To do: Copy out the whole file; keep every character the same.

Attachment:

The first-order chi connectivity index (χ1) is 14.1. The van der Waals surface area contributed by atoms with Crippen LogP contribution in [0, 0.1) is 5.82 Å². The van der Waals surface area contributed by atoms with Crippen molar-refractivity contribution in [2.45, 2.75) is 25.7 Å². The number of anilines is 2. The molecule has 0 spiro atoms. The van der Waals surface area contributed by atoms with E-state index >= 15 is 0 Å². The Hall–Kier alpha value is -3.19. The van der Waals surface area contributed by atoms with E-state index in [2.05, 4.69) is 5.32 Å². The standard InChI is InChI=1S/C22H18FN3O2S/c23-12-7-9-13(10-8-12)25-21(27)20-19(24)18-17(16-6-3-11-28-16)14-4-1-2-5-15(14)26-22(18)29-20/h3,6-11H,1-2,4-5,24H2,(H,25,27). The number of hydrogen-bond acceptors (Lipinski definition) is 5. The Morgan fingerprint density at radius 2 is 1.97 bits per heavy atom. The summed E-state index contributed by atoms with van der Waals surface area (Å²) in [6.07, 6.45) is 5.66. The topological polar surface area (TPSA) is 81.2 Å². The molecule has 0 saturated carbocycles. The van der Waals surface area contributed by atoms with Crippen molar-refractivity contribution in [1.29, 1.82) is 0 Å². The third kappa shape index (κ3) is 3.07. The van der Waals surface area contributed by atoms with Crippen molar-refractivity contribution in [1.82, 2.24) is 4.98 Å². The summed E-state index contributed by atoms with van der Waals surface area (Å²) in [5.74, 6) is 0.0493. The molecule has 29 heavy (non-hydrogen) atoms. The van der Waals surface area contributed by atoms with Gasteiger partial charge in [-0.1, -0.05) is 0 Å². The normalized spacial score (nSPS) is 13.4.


The first-order chi connectivity index (χ1) is 14.1. The van der Waals surface area contributed by atoms with Crippen LogP contribution in [0, 0.1) is 5.82 Å². The van der Waals surface area contributed by atoms with Crippen molar-refractivity contribution in [2.45, 2.75) is 25.7 Å². The number of anilines is 2. The molecule has 0 spiro atoms. The van der Waals surface area contributed by atoms with E-state index >= 15 is 0 Å². The Hall–Kier alpha value is -3.19. The van der Waals surface area contributed by atoms with E-state index in [2.05, 4.69) is 5.32 Å². The standard InChI is InChI=1S/C22H18FN3O2S/c23-12-7-9-13(10-8-12)25-21(27)20-19(24)18-17(16-6-3-11-28-16)14-4-1-2-5-15(14)26-22(18)29-20/h3,6-11H,1-2,4-5,24H2,(H,25,27). The number of hydrogen-bond acceptors (Lipinski definition) is 5. The Morgan fingerprint density at radius 2 is 1.97 bits per heavy atom. The summed E-state index contributed by atoms with van der Waals surface area (Å²) in [6.07, 6.45) is 5.66. The topological polar surface area (TPSA) is 81.2 Å². The molecule has 0 saturated carbocycles. The van der Waals surface area contributed by atoms with Crippen molar-refractivity contribution in [1.29, 1.82) is 0 Å². The third kappa shape index (κ3) is 3.07. The van der Waals surface area contributed by atoms with Crippen molar-refractivity contribution in [1.82, 2.24) is 4.98 Å². The summed E-state index contributed by atoms with van der Waals surface area (Å²) in [5.74, 6) is 0.0493. The molecule has 29 heavy (non-hydrogen) atoms. The van der Waals surface area contributed by atoms with Gasteiger partial charge in [-0.1, -0.05) is 0 Å². The normalized spacial score (nSPS) is 13.4.